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Tuesday, July 3, 2012

GAY MEN: ¿HOW ABOUT A MAN FAST?







¿Have you ever gone on a man fast?







You know, no flirting, texting,
calling, or talking about men.







¿How long can you last without a man
in your life?

REVIEW OF TED











About The Movie:


Ted is a 2012 American comedy film, directed, written
and produced by Seth MacFarlane and starring himself as the title character,
with Mark WahlbergMila KunisGiovanni RibisiJessica Stroup, and Patrick Warburton. The film is the
feature-length directorial debut of MacFarlane,[1] produced by Media Rights Capital, and distributed by Universal Pictures
Ted opens in suburban Boston on the day before
Christmas, 1985. With Patrick Stewart narrating, it briefly sounds like we're
going to enter a world of magic and nostalgia... until we're told about the
favorite pastime of WASPy pre-teen boys. Living in this idealized community is
John Bennett (who will grow up to be played by Mark Wahlberg), a seven-year old
outcast with no friends who immediately becomes attached to his favorite
Christmas present: an oversized teddy bear. That night, he makes an ill-advised
wish for Teddy to come to life and, because nothing is more powerful than a
young boy's wish (except an Apache helicopter), John awakens to discover that,
for the first time in his life, he has a best friend. The scene in which he
introduces Teddy to his parents is priceless.



What Is Good About The Movie:

The story is
pretty simple. Johnny and Ted hang out, do drugs, say deplorable things, and do
little with their lives. Their night-long bender is hilarious stuff. But, Lori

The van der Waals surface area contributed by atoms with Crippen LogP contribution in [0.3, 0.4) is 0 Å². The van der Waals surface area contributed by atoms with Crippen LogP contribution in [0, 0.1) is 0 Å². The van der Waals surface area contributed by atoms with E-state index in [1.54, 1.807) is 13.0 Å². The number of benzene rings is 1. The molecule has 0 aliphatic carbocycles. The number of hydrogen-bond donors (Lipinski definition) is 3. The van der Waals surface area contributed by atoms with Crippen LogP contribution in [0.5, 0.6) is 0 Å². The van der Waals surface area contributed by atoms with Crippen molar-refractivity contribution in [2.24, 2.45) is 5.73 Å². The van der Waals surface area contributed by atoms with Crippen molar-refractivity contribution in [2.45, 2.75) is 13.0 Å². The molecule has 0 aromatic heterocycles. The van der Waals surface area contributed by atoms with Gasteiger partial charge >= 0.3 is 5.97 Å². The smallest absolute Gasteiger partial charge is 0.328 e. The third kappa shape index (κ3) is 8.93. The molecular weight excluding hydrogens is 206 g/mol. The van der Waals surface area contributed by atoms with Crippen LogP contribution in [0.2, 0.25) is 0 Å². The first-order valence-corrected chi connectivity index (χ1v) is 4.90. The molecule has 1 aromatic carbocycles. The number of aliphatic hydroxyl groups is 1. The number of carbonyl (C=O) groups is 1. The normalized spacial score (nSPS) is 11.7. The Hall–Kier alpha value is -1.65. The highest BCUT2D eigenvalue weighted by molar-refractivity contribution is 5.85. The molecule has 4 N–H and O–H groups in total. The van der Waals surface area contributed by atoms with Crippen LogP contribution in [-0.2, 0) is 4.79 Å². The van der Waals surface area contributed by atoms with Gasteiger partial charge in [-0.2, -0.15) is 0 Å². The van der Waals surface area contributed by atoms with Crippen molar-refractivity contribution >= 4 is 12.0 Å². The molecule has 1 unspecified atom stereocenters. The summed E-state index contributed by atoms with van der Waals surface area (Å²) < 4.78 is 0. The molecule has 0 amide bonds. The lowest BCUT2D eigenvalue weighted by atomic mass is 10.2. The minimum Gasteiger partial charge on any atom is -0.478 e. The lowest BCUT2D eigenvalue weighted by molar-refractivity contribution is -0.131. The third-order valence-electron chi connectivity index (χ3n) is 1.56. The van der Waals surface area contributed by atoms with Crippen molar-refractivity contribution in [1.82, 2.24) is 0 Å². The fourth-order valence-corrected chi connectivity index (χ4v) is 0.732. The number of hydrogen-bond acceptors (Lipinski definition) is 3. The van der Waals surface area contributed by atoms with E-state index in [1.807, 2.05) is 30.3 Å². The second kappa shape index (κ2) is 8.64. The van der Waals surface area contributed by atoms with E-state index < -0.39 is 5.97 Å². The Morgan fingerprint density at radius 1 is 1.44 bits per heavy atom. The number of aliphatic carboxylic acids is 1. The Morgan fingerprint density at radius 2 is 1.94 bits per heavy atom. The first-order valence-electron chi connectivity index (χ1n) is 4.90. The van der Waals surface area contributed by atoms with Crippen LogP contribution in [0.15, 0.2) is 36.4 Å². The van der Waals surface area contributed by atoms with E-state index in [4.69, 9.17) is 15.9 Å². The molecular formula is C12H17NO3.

needs Johnny to grow up, and basically gives him an ultimatum to choose between
her or the stuffed bear. 
One of the tricks of Ted --
perhaps its smartest one -- is that 
everyone, not just John, knows
the bear can talk. (A montage shows the bear’s early years of celebrity,
including appearances with Johnny Carson on 
The Tonight Show,
before the masses tire of his particular novelty and move on to other things.)
And almost everyone's OK with Ted's presence, until John’s longtime girlfriend,
Lori (Mila Kunis, who doesn’t have much to do but who’s a good sport about it),
decides it’s time for her highly unambitious boyfriend (he toils away at a
car-rental joint) to put away childish things, i.e. Ted. Time for the little
guy to put on a suit (“I look like something you give to your kid before you
tell him grandma died,” he mutters) and toddle off to his first job interview,
so he can move out of John’s life and into his own apartment. 








Ted holds steady, not least because
its technical values are impressively high – it’s easy enough to believe this
bad-news bear really can talk – and because Ted’s character design is so
winning. His eyebrows are particularly expressive, furry little hyphens of
consternation, anxiety or wicked delight. And then, once you’ve heard the
outstandingly ridiculous “Thunder Buddy” song, John and Ted’s preferred mode of
quelling a stubborn leftover-from-childhood fear, you might just wish you had
your own talking bear. But probably not. The clever absurdity of Ted is
just about as much NSFW, wish-come-true nonsense as any sane person needs.





What Is Bad About The Movie:





Ted manages to not wear
out its welcome with me, though the picture loses its way with the introduction
of an unnecessary subplot involving Giovanni Ribisi as an unhinged bearnapper.
(These days, does Ribisi ever play a character who’s not unhinged?)  And though I LOVE Seth's humor, I can't help but think that 
five years from now, jokes about Brandon Routh and Susan Boyle
might go over viewers’ heads. This humor works in 2012, but it might not have a
long shelf life.





Overall Grade:





B




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